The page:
Promising environmental breakthroughs have been made by scientists at The University of Manchester. Two groups of researchers from the Department of Chemistry and Manchester Institute of Biotechnology have developed ways to convert harmful waste products into useful chemicals.
The team from the Department of Chemistry has developed a metal-organic framework (MOF) that can capture the major toxic pollutant nitrogen dioxide and convert it to nitric acid. The MOF, referred to as MFM-520, is a small and very porous three-dimensional structure that can readily trap nitrogen dioxide gas inside.
Nitrogen dioxide is a harmful air pollutant that is released when fossil fuels are burned, particularly from car exhausts. The pollutant is a major cause of bronchitis, asthma, cancer and heart problems, and approximately 1,200 deaths per year in Greater Manchester can be linked to the pollutant.
Alongside removing the harmful pollutant from the air, using MFM-520 to convert nitrogen dioxide to nitric acid could be very profitable. Valued at $2.5 billion in 2016, nitric acid is a high-value chemical that can be used in agricultural crop fertilisers, nylon and rocket propellant.
“This is the first MOF that can capture and convert toxic, gaseous air pollutants into a useful industrial commodity”, said Dr Sihai Yang, a lead author and senior lecturer at the Department of Chemistry.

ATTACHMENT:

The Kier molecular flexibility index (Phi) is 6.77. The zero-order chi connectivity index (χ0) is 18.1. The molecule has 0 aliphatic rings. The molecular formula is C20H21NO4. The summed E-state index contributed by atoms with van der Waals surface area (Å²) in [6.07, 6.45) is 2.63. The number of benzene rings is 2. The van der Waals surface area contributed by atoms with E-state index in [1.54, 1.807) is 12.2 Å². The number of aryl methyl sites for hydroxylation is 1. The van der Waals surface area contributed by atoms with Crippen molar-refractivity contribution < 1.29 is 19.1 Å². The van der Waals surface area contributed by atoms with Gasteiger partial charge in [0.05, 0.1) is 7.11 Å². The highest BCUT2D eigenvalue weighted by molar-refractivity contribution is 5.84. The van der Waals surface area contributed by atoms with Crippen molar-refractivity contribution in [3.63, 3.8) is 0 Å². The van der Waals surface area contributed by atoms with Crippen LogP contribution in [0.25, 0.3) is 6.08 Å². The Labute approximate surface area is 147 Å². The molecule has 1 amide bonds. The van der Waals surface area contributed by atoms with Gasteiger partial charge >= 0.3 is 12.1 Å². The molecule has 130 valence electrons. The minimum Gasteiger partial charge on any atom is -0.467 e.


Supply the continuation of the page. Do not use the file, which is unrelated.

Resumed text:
A team of researchers at the Manchester Institute of Biotechnology have also recently developed a novel technique to produce a high-value chemical from waste products. Using waste plant matter from sugar cane and wheat straw crops, the biocatalytic treatment technique converts ferulic acid to the valuable coniferol.
Coniferol is a chemical building block for everyday products such as fabric softener, flavouring for foodstuffs and life-saving therapeutic drugs. The highly efficient process takes place in a single vessel and increases the value of waste plant biomass 5000-fold. The new technique is a promising alternative route to producing chemicals which are traditionally derived from petrochemical resources.
The production of biofuels, the environmentally friendly alternative to fossil fuels, often produce large amounts of waste sugar cane and wheat straw biomass. The ability to convert these waste products into valuable chemicals offers the potential to increase the economic viability of biofuel-production from plant-based sources. These findings could help accelerate the shift away from fossil fuels to more sustainable and less harmful alternatives.